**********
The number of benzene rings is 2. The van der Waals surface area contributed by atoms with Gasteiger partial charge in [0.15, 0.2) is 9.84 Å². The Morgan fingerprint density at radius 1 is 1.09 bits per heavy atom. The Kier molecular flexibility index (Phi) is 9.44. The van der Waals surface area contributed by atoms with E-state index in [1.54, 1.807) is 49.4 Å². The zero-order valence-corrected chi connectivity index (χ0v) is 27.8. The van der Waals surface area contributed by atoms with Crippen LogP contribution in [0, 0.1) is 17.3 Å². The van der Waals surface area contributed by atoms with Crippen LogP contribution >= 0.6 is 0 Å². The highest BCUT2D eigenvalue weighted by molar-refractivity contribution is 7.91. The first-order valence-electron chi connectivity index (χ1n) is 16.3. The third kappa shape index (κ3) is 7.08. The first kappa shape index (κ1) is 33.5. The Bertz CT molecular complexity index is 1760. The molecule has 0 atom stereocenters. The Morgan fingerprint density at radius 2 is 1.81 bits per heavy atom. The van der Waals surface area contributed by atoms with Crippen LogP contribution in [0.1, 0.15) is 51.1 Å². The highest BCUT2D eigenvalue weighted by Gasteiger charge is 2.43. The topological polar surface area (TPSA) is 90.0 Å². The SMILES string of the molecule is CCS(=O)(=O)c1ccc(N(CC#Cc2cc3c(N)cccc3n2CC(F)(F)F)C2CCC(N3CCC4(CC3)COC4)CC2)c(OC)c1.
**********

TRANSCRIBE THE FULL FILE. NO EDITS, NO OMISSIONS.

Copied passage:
The number of benzene rings is 2. The van der Waals surface area contributed by atoms with Gasteiger partial charge in [0.15, 0.2) is 9.84 Å². The Morgan fingerprint density at radius 1 is 1.09 bits per heavy atom. The Kier molecular flexibility index (Phi) is 9.44. The van der Waals surface area contributed by atoms with E-state index in [1.54, 1.807) is 49.4 Å². The zero-order valence-corrected chi connectivity index (χ0v) is 27.8. The van der Waals surface area contributed by atoms with Crippen LogP contribution in [0, 0.1) is 17.3 Å². The van der Waals surface area contributed by atoms with Crippen LogP contribution >= 0.6 is 0 Å². The highest BCUT2D eigenvalue weighted by molar-refractivity contribution is 7.91. The first-order valence-electron chi connectivity index (χ1n) is 16.3. The third kappa shape index (κ3) is 7.08. The first kappa shape index (κ1) is 33.5. The Bertz CT molecular complexity index is 1760. The molecule has 0 atom stereocenters. The Morgan fingerprint density at radius 2 is 1.81 bits per heavy atom. The van der Waals surface area contributed by atoms with Crippen LogP contribution in [0.1, 0.15) is 51.1 Å². The highest BCUT2D eigenvalue weighted by Gasteiger charge is 2.43. The topological polar surface area (TPSA) is 90.0 Å². The SMILES string of the molecule is CCS(=O)(=O)c1ccc(N(CC#Cc2cc3c(N)cccc3n2CC(F)(F)F)C2CCC(N3CCC4(CC3)COC4)CC2)c(OC)c1.